In the first years of the 1990s, the attempt to push video chat to the masses got off to an ignoble start when AT&T released its VideoPhone 2500. For the low cost of $1500, you, too, could have choppy, grainy and essentially unwatchable video conversations with other similarly-equipped clueless people around the globe.
More than 15 years later, San Francisco’s TokBox has reduced the price of video chat to the cost of a webcam and a couple of clicks. A-list VCs and VenturesSequoia Capital are impressed, and the two firms, with Bain taking the lead, have invested $10 million into the company’s second round of financing.
While video chat has been a feature of instant messengers for a few years, TokBox stands apart because it runs in the browser; unlike Skype or any other instant messengers, TokBox doesn’t require anyone to download anything to use it. If at least one user has an account, as many as eight other people can join a video conversation simply by visiting a url. The company shares some features with Imo.Im, which makes it easy to have video chats across your IM networks.
When we covered TokBox’s launch last Fall, the company garnered a fair amount of buzz, in no small part because Roelof Botha, the partner at Sequoia who invested in YouTube, had led the investment in TokBox’s first round. TokBox has kept products coming by partnering with web-based IM start-up, Meebo, to power its video chat and releasing a couple of applications, including a FireFox extension that adds TokBok to Facebook’s instant messenger and a desktop application built on Adobe AIR.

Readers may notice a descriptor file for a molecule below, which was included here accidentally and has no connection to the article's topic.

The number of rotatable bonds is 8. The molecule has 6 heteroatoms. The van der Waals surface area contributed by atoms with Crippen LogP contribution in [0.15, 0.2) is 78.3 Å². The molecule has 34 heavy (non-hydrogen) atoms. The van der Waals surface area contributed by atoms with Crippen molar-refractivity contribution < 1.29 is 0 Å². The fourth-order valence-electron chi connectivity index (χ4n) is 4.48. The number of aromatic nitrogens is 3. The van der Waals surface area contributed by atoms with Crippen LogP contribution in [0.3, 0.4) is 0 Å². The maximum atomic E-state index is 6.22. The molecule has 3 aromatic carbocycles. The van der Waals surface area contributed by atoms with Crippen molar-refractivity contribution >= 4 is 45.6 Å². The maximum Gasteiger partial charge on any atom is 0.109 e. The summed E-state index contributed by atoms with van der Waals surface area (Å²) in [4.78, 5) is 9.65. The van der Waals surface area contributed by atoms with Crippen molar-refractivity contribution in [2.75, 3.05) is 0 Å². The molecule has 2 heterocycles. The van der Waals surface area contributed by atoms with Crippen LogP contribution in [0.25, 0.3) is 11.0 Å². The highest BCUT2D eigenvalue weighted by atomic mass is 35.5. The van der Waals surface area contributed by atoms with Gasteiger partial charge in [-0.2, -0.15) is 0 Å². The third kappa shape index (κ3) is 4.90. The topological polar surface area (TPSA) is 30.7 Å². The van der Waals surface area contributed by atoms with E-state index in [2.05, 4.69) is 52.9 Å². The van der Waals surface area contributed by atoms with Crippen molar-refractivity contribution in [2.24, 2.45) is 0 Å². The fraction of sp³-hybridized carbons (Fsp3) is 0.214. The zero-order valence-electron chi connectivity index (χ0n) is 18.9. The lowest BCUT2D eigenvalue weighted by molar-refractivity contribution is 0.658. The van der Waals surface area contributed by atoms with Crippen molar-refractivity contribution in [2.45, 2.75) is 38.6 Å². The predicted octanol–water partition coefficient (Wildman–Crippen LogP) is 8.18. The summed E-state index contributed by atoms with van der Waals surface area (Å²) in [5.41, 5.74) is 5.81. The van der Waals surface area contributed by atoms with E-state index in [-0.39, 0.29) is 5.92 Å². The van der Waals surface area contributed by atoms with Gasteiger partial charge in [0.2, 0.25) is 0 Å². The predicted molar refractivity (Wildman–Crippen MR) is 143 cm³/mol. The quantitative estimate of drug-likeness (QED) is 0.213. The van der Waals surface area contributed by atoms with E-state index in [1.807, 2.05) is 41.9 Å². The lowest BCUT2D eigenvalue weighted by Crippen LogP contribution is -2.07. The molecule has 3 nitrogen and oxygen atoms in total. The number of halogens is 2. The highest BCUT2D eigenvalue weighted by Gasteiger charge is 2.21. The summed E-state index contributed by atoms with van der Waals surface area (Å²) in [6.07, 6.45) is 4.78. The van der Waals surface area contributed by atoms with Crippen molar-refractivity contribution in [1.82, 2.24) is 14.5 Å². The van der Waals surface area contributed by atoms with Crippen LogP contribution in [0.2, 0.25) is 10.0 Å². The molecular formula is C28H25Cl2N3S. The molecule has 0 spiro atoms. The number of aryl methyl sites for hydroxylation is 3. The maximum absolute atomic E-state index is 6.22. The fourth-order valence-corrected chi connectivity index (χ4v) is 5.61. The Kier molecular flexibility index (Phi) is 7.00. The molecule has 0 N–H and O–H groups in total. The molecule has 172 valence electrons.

One catch, of course, is that anyone wanting to use TokBox for video chat needs a webcam, which many people still don’t have. But the bigger catch is that video chat, while great for getting some form of face time with those who live far away, doesn’t seem like a vital service. Furthermore, unlike instant message conversations, video chats require your full attention and, worse, force you to look at the unattractive or unclean people that call themselves your family or friends. That being said, TokBox’s ease of use is appealing.
Nick Triantos, TokBox’s CEO, says that the company’s growth has been strong, and has found some traction with job and dating sites — though neither of those are huge or lucrative markets when your core product is free. As for revenue, Triantos says that TokBox is currently focused on expansion, but might look to advertising or value-add services to generate cash down the road. He says that the company keeps its burn rate low and raised this money with most of the previous round still in the bank.
TokBox’s premium-brand venture backing won’t hurt the cause. Sequoia gives the company most of the connections it needs in the Valley and, as Triantos points out, Bain Capital’s large private equity arm opens doors to companies like Clear Channel Communications, in which Bain has a major stake. Bain’s investment also means Bain’s co-founder, former Presidential candidate, Mitt Romney, will return TokBox’s calls.
But will he use TokBox when he does?